Of Mice and Men Essay

1291 Words Dec 24th, 2012 6 Pages
Ambitions of Another Life
In today’s world, we have come to see that trial, error, pain, and the striving for living a glamorous life are common; we all know it’s an exhausting task. Everybody seems to “go through the motions” at one point or another; we all seem to have this point in life where everything seems like a black hole that’s going nowhere. In the book, Of Mice and Men, and play Death of a Salesman, we see this is common, among many other similarities. However, no story is ever the same between two people’s lives, and this is also shown in these two works of literature.
In these two pieces, it is apparent that one of the main motifs is struggle. Steinbeck and Miller both intricately weave in the worries, desires, and hurt of
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It seems that Willy is clouded by this false idea right up until the point where his job doesn’t bring in enough income, and he goes to his boss for help. When he tries to come off as a smart guy, Howard denies the request to stop driving and fires him. So instead Willy pleads to Howard, “If I had forty dollars a week--that’s all I’d need. Forty dollars, Howard” (Miller 2.142). He finds that sometimes personality isn’t everything, and knowledge gets a person through more than charisma does. And how many times have you thought to yourself the same thing? We all have probably considered that having charm is better than the wits. The American Dream can be related to this too; people think that if they’re charming enough, they’ll make it to the top.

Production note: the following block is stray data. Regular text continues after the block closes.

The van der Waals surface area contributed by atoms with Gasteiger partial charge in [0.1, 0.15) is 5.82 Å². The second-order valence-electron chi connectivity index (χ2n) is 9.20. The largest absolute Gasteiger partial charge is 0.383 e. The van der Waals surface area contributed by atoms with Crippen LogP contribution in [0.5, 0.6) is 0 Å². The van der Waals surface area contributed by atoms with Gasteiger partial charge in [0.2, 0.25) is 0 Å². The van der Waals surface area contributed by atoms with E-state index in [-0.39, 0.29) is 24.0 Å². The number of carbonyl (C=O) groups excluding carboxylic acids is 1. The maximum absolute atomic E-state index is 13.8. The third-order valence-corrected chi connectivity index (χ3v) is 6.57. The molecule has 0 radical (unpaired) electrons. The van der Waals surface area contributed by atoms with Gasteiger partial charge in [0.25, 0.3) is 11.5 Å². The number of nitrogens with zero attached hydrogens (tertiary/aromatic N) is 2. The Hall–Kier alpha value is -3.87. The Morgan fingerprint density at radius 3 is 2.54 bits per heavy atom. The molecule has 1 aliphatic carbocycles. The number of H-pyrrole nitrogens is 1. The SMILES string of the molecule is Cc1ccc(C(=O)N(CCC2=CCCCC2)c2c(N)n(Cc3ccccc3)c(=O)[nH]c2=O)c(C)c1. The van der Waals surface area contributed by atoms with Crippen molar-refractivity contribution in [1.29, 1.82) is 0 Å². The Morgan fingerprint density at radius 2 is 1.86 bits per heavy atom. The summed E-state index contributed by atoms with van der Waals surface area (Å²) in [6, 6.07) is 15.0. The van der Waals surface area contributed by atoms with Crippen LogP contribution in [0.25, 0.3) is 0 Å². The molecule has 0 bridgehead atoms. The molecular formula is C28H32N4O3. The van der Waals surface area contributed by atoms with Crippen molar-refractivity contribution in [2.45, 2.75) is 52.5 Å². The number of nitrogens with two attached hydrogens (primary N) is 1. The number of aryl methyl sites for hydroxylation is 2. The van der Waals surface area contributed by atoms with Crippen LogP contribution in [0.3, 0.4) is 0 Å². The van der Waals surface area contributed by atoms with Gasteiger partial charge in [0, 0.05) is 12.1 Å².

On the other hand, George is a worker. George knows that in order to get what he wants, he has to attempt to get it. Instead of dragging his feet, George is always on the prowl for jobs and more money, in the hopes that he’ll get enough to start “the dream farm” with Lennie. George acknowledges this here:
Guys like us, that work on ranches, are the loneliest guys in the world. They got no family. They don’t belong no place. They come to a ranch an’ work up a stake and they go inta town and blow their stake, and the first thing you know they’re poundin’ their tail on some other ranch. They ain’t got nothing to look ahead to. ...With us it ain’t like that. We

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